Oilskin

Part of the ‘Antique Fabrics‘ series, this fabric isn’t necessarily extinct, but it was more popular in the past than the present. A tightly-woven cotton or linen cloth, coated with boiled linseed oil to render it waterproof. It was cheaper than the other option for waterproofs at the time: oiled leather. Used for clothing and… Read More »

Mockado

Part of the ‘Antique Fabrics‘ series, this fabric isn’t necessarily extinct, but it was more popular in the past than the present. AKA Moquette. A wool fabric made to imitate silk velvet – a wool pile on a linen and wool base. It was first created in the mid-16th century, so it’s apt for costuming… Read More »

Nainsook

AKA Nainsouk. Part of the ‘Antique Fabrics‘ series, this fabric isn’t necessarily extinct, but it was more popular in the past than the present. A thin, delicate plain-weave cotton. Very soft. Popular for lingerie and infants’ clothing. Originally imported from India, the name derives from the Hindu word nainsukh (“eyes’ delight”). Today, it’s still made from… Read More »

Maline, Merveilleux and Messaline

Part of the ‘Antique Fabrics‘ series, this fabric isn’t necessarily extinct, but it was more popular in the past than the present. (I found so little on these three that I’m lumping ’em together – Ed.) Maline – gauze-like net of silk or cotton Merveilleux – a silk or silk/cotton mixture in a twill weave… Read More »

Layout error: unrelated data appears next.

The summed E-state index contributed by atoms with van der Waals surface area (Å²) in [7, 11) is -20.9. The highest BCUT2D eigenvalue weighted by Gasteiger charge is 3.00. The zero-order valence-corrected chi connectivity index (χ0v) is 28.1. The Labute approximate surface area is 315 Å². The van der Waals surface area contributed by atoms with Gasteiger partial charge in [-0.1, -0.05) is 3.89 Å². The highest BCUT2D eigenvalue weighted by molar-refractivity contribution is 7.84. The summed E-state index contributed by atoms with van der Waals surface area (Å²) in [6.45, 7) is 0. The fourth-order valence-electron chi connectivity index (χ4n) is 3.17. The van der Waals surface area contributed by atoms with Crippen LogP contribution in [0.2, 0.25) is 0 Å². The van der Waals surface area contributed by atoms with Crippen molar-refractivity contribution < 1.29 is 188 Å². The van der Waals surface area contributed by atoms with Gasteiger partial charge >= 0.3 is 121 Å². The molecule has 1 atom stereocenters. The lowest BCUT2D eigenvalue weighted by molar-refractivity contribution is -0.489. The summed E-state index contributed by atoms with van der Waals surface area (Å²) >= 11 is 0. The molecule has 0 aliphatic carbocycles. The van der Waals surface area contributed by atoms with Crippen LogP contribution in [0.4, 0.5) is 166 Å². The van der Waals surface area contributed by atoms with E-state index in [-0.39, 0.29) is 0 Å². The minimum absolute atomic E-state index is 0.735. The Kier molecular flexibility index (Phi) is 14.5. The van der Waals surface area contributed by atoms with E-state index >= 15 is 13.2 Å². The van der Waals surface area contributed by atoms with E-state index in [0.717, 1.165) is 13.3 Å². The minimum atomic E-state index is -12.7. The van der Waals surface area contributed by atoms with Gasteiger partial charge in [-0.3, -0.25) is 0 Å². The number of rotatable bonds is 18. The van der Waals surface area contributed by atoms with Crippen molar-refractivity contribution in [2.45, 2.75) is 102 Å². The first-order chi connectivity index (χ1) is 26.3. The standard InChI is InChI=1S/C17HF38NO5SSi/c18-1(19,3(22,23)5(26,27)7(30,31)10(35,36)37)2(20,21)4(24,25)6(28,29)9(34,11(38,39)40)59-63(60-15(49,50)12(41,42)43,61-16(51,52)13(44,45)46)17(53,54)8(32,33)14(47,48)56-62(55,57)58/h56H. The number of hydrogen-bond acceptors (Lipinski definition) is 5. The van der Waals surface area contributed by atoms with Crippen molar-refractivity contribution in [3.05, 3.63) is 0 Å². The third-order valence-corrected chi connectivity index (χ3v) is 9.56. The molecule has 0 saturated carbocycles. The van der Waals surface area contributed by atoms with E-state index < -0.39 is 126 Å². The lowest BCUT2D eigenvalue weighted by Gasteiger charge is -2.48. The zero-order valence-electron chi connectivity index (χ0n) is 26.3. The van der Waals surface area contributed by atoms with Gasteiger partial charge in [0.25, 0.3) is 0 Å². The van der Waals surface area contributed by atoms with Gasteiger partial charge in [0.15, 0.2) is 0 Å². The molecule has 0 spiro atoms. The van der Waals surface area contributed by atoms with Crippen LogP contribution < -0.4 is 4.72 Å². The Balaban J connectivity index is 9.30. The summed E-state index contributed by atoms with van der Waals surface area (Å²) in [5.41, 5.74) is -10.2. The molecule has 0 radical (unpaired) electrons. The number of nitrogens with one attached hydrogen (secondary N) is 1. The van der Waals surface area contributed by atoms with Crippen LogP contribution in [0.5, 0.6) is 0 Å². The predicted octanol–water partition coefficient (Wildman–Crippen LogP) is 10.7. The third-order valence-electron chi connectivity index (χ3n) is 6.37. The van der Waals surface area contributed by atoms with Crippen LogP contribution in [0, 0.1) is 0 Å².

Mousseline

Part of the ‘Antique Fabrics‘ series. A 19th century term for muslin. I’ve run into it a lot in my late-19th/early-20th century catalog reproductions, usually when describing dainty blouses and dresses. Dainty was a very popular term in Gimbel’s 1915 catalog. Do not confuse it with mousseline de soie. I feel let down. I was… Read More »

Oxford

No, not the university town in the UK – although this fabric apparently went through a period of being in vogue with students in that town in the early 20th century. Oxford is lightweight cotton fabric, woven with a variant of the plain weave known as hopsack (I’ve sometimes seen it described as a basket-weave, but… Read More »

Sicilienne

Part of the ‘Antique Fabrics‘ series, this fabric isn’t necessarily extinct, but it was more popular in the past than the present. A fine poplin with silk warp and cashmere filling. I spotted this one mentioned in the reprint of Bloomingdale’s 1886 catalog – some of their ladies’ dresses were available in sicilienne. It was considered… Read More »

Covert

Part of the ‘Antique Fabrics’ series, this fabric isn’t necessarily extinct, but it was more popular in the past than the present. AKA allsport. Covert is a durable heavy-weight tweed of regular or worsted wool, suitable for overcoats. It’s very hard-wearing and water-resistant. Covert coats are mentioned in 19th century catalogs as outdoor garments suitable for… Read More »

Butternut

Part of the Antique Fabrics series. A heavy woolen cloth, dyed brown with extracts from the butternut tree. If you want to play a Confederate soldier in the US Civil War, you’re going to learn a lot about butternut, as it was a widely-used homespun fabric used to replace official-issued uniform jackets and trousers as… Read More »